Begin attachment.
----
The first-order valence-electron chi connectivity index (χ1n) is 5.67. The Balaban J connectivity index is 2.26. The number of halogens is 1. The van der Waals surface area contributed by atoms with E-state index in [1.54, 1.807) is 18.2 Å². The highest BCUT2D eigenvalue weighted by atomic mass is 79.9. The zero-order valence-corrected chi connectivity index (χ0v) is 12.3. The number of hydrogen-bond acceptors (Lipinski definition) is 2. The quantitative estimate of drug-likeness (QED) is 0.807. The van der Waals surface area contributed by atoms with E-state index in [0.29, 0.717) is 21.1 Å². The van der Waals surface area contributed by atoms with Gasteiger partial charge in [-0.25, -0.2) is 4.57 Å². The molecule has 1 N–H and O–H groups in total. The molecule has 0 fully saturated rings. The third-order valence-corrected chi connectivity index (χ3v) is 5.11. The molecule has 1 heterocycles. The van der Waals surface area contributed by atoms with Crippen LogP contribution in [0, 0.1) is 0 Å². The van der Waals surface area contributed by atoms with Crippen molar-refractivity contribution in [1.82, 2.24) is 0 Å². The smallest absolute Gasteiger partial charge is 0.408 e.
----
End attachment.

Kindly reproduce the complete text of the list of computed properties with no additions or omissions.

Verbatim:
The first-order valence-electron chi connectivity index (χ1n) is 5.67. The Balaban J connectivity index is 2.26. The number of halogens is 1. The van der Waals surface area contributed by atoms with E-state index in [1.54, 1.807) is 18.2 Å². The highest BCUT2D eigenvalue weighted by atomic mass is 79.9. The zero-order valence-corrected chi connectivity index (χ0v) is 12.3. The number of hydrogen-bond acceptors (Lipinski definition) is 2. The quantitative estimate of drug-likeness (QED) is 0.807. The van der Waals surface area contributed by atoms with E-state index in [0.29, 0.717) is 21.1 Å². The van der Waals surface area contributed by atoms with Gasteiger partial charge in [-0.25, -0.2) is 4.57 Å². The molecule has 1 N–H and O–H groups in total. The molecule has 0 fully saturated rings. The third-order valence-corrected chi connectivity index (χ3v) is 5.11. The molecule has 1 heterocycles. The van der Waals surface area contributed by atoms with Crippen LogP contribution in [0, 0.1) is 0 Å². The van der Waals surface area contributed by atoms with Crippen molar-refractivity contribution in [1.82, 2.24) is 0 Å². The smallest absolute Gasteiger partial charge is 0.408 e.